While I liked both characters, I connected with Evar more. They have a lot of similarities, having a lonely life for one. But while Evar always feels like he is somehow less than his siblings, and only second to them in anything they have skills for thanks to the Mechanism, Livira is surrounded by friends and tends to be ahead of most of her peers. Evar desperately looks for a way out and longs to find the woman of his dreams, Livira seeks knowledge about the Library to find her way back to the Exchange she stumbled upon one time. Evar comes across as driven more by emotions while Livira is more practical and can come across as a bit cold sometimes. And honestly, the romancey subplot was somehow more heartwrenching from Evar’s POV.
There is also a wide cast of side characters that bring this story to life. Some were a bit less fleshed out than I’d like, but they still were a great addition. I especially enjoyed reading about the guards – the shadow dog, Volente, and the raven. I really hope we get to learn about the backstory of how these creatures came to be part of the Library as we get to learn more about the assistants too. And Yute! The old librarian is sure someone to watch out for 👀.
I’m not going to go into the plot much, because I believe this is something you have to discover for yourself. What I’m going to say is that the concept is quite exquisite. I found myself fascinated by the library and its history, the way Lawrence pulled the layers back one by one for the reader to sit in astonishment by some revelations. I guessed a few but probably that was more intuition than anything else. Still. It was super gratifying to find out I was right, ha! One of my favorite things about this book, apart from the worldbuilding and the library itself, was all the hidden easter eggs. There is a lot of name drops either in the story itself or in the epigraphs, and those were fun to discover.
‘We’re all the story we tell about ourselves, silly.’ Another wave rocked them. ‘THat’s all anyone ever is – the story they tell, and the stories told about them. Fiction captures more than facts do. That’s why the library keeps it. It’s the most important part of our memories.’
The Book That Wouldn’t Burn started out a bit slow, it took some time for me to get into it, partly because it needed time to build up the setting and give us enough insight into the happenings, and partly because I find it difficult to get accustomed to Lawrence’s prose. There were some repetitions too, which I found annoying, but at one point I just found myself absolutely invested in Evar and Livira’s story. I think that was around the time when Livira reached adulthood. I had questions I wanted to be answered. Eventually, my persistence paid off.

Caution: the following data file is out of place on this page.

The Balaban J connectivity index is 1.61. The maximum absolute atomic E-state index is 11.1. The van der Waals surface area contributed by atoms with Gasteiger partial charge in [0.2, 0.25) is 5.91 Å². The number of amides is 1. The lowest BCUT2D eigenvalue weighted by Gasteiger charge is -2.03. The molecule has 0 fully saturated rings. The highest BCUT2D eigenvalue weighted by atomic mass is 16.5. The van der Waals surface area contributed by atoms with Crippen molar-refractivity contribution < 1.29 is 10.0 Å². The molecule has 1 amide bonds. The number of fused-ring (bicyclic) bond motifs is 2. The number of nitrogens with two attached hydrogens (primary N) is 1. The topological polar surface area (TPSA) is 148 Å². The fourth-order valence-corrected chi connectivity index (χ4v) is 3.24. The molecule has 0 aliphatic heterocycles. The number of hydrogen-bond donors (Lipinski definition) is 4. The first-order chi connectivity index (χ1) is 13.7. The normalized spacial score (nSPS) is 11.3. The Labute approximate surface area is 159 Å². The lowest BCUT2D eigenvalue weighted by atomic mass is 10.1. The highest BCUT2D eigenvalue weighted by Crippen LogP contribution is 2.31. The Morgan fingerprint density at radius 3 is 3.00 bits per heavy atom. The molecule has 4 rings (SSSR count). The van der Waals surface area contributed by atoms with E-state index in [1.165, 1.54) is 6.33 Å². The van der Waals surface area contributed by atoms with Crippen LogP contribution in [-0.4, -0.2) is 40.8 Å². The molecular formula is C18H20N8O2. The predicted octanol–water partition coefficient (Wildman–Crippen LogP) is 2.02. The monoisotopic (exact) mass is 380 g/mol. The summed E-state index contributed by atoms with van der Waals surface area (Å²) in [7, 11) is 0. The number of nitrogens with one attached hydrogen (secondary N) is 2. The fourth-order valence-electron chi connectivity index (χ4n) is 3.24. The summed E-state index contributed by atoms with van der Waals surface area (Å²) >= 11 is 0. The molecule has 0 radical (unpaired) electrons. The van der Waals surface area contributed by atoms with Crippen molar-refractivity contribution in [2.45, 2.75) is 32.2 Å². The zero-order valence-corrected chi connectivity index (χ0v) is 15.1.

As for the prose, it’s entirely a personal taste thing. I generally prefer something simpler, that has a different flow. But if you were a Lawrence fan up to this point, I don’t see why wouldn’t you love his newest book as well. In terms of genre, I think it’s probably slightly closer to the Impossible Times trilogy with the mix of Fantasy and sciencey elements (like time-traveling and the Mechanism).
The Book That Wouldn’t Burn is a mind-bending novel that sets a high bar for the books yet to come in The Library trilogy. Lawrence takes the reader’s hand and leisurely guides them through the many rooms and layers of the library, unraveling a story about books, love, about history repeating itself, and the lesson we take is that too much knowledge can be just as dangerous as little knowledge. That and compassion and acceptance are something that we all should learn, as understanding someone might be much more helpful than jumping to conclusions based on one’s outer appearance. Looks are not everything, my friends. I should know.
All said I look forward to learning what happens next!
If you don’t want to miss any of our posts, please consider signing up to our monthly newsletter or follow us on social media:
You can also support us on Ko-fi so we can keep maintaining the Asylum!